January 3, 2016
Well, today the officials finally came around. We’ve been at Playo del Playazo for the last four days (since last year! har har), and camping is technically not allowed. We finally got booted. We stayed on the beach until evening when the winds started picking up, the sky becoming dark and the sea starting to churn. We drove a couple of minutes inland and slept in a small lot. I cooked beans and popped open a bottle of wine, and we had dinner together in our bus with our new friend Chrissy, who we met on the beach. Chrissy has had an incredibly interesting life, and we loved talking with them. We met them while we were pathetically trying to practice windsurfing. Chrissy saw us and took pity. Soon we were all in the water together, Chrissy instructing, and us paying rapt attention. They patiently helped us learn how to keep our balance and how to turn using the wind. Chrissy is from the UK and has been on the road for the better part of the last thirty years. They have had so many adventures and wild times, and we only had time to hear about a tiny fraction of it all. Chrissy also happens to be a pretty gifted writer. Check out their blog!
The next morning, we said goodbye to Chrissy and headed towards Sierra Alhamilla, a sprawling mountainous region next to the Sierra Nevada, with our friends and on-and-off-again travel companions Marian and Manu.
The view on the drive out there was nuts. We passed a gigantic field where they were growing olive trees. It took us a few minutes of driving to get by the whole thing. And when we started getting to the mountains the ground was purple. Purple!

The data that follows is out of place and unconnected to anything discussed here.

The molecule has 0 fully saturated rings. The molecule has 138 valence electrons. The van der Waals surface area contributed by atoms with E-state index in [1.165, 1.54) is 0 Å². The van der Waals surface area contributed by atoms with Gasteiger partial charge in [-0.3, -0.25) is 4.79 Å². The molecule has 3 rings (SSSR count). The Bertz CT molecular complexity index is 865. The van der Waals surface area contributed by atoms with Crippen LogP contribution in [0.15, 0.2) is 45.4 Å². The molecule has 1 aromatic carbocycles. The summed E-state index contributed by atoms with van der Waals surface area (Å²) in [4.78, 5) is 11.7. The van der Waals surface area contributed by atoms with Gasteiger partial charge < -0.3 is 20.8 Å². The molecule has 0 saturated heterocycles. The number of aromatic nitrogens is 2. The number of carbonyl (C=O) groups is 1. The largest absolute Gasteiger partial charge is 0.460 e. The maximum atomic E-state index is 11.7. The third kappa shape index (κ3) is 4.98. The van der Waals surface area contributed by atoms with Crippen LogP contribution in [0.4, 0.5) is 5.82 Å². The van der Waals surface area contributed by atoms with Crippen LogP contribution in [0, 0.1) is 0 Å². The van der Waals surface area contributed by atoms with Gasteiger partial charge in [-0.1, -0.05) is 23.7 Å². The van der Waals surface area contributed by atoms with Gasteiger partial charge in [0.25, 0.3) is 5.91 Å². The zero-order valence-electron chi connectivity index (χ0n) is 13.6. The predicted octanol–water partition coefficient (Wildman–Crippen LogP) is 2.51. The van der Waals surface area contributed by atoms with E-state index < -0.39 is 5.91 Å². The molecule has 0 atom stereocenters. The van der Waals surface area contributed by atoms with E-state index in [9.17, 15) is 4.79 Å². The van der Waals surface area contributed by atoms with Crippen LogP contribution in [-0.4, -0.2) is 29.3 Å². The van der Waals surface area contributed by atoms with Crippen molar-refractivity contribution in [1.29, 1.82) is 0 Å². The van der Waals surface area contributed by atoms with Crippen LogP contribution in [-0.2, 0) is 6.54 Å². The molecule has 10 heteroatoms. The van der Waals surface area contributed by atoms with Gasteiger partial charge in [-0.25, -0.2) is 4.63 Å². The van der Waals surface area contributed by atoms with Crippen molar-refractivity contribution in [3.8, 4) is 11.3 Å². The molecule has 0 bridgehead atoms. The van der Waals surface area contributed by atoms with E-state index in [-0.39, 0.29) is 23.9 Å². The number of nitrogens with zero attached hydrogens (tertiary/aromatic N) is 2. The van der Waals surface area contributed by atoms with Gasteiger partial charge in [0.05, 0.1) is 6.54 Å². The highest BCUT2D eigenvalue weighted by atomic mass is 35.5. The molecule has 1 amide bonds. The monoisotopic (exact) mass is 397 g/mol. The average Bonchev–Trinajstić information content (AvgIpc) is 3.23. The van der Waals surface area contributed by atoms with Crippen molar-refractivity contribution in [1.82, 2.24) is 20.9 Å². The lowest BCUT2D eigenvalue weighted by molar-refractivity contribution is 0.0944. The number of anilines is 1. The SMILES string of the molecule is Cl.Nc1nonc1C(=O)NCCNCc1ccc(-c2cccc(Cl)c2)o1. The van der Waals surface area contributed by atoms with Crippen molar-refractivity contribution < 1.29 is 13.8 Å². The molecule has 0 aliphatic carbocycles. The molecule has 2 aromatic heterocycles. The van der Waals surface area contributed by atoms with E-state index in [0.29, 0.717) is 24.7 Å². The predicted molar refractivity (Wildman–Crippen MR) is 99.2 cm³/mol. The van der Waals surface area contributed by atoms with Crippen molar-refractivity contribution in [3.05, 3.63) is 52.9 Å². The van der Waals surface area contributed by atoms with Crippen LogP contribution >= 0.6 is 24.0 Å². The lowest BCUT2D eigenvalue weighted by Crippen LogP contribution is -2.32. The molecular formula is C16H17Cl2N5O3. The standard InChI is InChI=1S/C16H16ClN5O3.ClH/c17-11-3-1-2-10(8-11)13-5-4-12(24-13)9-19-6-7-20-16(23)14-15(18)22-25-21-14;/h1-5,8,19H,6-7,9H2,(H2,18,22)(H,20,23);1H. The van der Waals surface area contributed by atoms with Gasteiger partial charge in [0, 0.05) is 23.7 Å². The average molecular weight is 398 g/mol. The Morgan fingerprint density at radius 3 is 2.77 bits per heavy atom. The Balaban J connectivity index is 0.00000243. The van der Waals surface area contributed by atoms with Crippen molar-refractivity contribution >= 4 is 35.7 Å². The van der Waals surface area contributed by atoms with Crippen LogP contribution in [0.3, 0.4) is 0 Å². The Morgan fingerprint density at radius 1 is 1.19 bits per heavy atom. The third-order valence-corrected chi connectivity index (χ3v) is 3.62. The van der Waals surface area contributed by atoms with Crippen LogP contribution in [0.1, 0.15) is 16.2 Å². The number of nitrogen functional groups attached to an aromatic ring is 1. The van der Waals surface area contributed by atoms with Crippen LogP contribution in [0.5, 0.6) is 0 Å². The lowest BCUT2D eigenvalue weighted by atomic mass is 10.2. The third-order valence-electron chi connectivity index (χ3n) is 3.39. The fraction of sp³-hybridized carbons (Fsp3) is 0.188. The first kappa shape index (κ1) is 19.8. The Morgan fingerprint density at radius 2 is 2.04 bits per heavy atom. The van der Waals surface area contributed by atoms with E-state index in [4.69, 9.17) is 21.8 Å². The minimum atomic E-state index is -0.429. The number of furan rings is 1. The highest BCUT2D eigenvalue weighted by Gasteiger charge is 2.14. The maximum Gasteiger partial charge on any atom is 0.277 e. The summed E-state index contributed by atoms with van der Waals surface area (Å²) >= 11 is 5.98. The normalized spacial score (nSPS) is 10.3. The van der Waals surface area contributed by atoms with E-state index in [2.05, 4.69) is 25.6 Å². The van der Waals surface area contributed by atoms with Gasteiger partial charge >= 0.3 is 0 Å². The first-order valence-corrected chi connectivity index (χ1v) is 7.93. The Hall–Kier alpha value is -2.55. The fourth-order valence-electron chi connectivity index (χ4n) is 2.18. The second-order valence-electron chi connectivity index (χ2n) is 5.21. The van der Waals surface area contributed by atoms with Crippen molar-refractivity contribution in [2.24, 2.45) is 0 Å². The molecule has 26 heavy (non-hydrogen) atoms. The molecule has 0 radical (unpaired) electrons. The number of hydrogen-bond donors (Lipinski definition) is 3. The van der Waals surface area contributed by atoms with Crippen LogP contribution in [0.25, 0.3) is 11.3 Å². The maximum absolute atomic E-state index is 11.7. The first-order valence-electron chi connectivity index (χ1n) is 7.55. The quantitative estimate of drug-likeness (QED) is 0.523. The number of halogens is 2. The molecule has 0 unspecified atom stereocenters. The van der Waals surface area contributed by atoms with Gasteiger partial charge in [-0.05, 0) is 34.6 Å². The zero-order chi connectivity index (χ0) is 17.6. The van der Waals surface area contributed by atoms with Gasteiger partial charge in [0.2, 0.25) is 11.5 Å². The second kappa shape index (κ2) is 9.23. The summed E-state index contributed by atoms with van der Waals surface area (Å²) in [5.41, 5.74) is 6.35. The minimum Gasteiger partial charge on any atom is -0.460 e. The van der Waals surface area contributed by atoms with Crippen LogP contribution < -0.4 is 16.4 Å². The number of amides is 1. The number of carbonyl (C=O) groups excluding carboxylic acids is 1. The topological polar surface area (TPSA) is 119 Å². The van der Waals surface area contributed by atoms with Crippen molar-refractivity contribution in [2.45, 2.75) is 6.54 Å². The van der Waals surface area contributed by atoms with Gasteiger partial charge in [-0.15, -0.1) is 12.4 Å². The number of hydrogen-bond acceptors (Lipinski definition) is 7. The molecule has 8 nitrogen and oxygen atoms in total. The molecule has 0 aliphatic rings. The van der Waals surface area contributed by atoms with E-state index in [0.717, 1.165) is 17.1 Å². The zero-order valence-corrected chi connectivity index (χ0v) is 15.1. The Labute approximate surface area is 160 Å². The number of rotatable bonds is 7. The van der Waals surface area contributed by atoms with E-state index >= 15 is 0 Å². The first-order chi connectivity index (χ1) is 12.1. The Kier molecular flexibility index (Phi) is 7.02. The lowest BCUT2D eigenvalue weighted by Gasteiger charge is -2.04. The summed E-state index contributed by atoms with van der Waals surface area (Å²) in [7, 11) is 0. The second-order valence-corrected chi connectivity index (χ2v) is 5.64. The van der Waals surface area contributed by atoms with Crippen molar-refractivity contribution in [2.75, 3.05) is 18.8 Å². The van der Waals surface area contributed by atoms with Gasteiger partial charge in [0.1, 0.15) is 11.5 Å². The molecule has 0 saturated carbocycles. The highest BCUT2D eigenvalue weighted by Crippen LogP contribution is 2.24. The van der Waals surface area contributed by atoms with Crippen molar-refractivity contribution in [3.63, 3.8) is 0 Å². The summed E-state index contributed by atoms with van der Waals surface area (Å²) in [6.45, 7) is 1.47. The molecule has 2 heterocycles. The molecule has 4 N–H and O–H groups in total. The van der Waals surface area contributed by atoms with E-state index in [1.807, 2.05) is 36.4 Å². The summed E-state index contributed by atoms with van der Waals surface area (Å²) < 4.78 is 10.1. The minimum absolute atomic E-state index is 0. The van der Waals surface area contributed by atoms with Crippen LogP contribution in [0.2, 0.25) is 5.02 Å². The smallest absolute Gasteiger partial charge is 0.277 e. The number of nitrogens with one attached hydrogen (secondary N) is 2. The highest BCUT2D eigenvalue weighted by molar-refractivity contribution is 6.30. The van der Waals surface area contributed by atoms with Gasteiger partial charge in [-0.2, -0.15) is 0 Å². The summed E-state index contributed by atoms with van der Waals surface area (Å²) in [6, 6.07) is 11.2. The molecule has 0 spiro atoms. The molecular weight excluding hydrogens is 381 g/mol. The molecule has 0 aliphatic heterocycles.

At the start of the Sierra Alhamilla was a tourist attraction, the likes of which I’ve encountered before but which amazes me anew every time.
“Texas Hollywood” aka Fort Bravo, near Tabernas.
This Spaghetti Western film-set/theme park has an American West side and a Old Spanish side. We only took pictures from outside, but just being there was enough to make me feel weird. I can never quite reconcile myself to the idea of there being a place called, for example, “Fort Apache” (see above) in the middle of Europe. It’s the same feeling I get whenever John Denver comes on the radio, or when I somehow get dragged to Karl May theme parks or festivals in Germany, which are the absolute weirdest things (if you don’t know what I’m talking about, google it and prepared to have your mind blown).
Finally, we moved on and found a place to camp.
I was dying to get out and explore the area. We hopped on our bicycles and set off up to the highest point we could get.
Unbelievable views. I can’t get enough of this landscape.
After all the cycling we were f’ing starving, so we glided back down to the buses.
Hot soup and pierogies for dinner in the chilly evening after a full day.
We went to bed happy.